required field (yahvah) wrote in talk_politics,
required field

Here's something for the community's U.S. citizens to consider. Cornell's website is very good at linking to sections of the U.S. constitution inkblotted by amendments. What it does not do is link Article III section II to the 14th amendment. Article III Section II, and the Judiciary Act of 1789, are very clear on the fact that the United States court system extends to every sphere except for The People vs Their State. If Article III Section II remains unchanged for all intents and purposes, and the 14th amendment extends the U.S. Bill of Rights to The People vs Their State, then is the only justification for the Supreme Court ruling on things like gun ownership in Chicago based on this clause of section II: "The judicial power shall extend to all cases, in law and equity, arising under this Constitution, the laws of the United States, and treaties made, or which shall be made, under their authority"?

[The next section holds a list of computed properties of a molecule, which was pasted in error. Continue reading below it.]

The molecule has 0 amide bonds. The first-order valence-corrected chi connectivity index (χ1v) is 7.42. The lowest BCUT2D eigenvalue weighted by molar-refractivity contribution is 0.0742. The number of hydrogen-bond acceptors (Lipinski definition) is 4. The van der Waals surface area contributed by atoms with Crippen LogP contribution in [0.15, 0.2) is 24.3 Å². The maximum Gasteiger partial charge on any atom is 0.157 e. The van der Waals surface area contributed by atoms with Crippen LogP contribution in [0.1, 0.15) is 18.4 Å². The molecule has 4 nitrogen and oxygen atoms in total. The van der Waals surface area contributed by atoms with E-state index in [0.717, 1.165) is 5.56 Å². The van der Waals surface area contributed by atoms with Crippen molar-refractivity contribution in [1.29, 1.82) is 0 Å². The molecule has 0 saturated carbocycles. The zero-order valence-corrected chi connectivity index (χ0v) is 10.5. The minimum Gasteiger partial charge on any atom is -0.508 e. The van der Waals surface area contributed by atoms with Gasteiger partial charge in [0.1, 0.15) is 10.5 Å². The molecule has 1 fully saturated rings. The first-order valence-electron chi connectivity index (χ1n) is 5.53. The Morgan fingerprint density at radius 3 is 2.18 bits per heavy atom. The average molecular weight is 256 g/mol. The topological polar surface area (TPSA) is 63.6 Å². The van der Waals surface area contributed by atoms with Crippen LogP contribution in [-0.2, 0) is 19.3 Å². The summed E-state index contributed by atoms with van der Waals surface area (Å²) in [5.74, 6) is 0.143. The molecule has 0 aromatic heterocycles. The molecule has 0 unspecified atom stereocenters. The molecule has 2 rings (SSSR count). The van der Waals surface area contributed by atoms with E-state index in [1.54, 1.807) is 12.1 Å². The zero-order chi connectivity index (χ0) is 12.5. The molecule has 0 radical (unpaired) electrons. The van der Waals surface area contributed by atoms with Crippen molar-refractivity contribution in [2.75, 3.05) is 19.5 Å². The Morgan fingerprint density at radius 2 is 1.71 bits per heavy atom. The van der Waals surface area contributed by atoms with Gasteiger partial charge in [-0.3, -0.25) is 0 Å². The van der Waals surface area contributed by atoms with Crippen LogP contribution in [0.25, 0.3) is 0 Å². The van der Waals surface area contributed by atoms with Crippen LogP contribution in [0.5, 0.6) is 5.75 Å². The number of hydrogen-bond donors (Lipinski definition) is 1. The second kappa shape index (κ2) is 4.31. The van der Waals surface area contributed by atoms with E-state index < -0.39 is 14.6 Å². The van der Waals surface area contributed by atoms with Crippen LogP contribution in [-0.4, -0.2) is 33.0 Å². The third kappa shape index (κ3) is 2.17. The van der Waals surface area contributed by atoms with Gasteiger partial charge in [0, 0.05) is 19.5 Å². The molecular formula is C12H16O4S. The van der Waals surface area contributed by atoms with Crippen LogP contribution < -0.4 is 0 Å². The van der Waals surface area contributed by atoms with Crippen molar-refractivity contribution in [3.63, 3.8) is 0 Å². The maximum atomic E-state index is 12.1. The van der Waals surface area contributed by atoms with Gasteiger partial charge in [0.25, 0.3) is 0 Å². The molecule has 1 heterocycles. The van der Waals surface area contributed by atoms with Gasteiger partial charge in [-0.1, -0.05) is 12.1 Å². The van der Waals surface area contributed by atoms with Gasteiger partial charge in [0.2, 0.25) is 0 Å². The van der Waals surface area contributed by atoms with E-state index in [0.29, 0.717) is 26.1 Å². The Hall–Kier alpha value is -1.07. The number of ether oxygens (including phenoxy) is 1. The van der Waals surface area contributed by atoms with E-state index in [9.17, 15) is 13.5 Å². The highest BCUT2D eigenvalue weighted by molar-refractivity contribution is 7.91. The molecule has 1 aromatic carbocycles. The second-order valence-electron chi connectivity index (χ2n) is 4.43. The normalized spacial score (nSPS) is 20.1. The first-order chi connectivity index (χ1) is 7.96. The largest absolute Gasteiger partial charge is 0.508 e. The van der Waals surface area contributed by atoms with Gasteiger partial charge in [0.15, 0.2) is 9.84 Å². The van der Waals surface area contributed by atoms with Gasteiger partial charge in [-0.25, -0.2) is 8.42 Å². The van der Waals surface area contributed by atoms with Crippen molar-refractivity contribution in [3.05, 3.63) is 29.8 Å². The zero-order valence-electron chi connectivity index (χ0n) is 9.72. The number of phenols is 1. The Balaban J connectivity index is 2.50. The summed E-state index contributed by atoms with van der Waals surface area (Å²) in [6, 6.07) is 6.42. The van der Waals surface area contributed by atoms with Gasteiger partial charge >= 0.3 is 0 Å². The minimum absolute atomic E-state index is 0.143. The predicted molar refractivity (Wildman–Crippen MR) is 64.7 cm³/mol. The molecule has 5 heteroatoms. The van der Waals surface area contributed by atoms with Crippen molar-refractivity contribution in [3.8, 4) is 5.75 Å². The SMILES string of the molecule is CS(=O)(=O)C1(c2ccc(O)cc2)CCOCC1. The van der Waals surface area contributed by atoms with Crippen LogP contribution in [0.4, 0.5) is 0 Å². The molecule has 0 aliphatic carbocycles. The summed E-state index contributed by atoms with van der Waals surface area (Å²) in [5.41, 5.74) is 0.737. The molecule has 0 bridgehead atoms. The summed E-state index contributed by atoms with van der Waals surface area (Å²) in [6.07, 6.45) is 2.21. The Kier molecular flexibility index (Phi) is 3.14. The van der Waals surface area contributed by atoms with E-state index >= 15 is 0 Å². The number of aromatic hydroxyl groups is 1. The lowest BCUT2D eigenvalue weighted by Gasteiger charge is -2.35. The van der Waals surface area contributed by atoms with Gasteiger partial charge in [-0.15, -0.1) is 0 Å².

If aforementioned clause is the justification for the judicial power extending based on the 14th amendment's assertion "No state shall break the 5th amendment" (my paraphrase), why is that statement valid in the context of the 14th amendment but not the 5th? Is not the lack of an explicit statement giving judicial power over The People vs Their State a contradiction?

I'll be going to bed soon. Please talk amongst yourselves.
Tags: constitution
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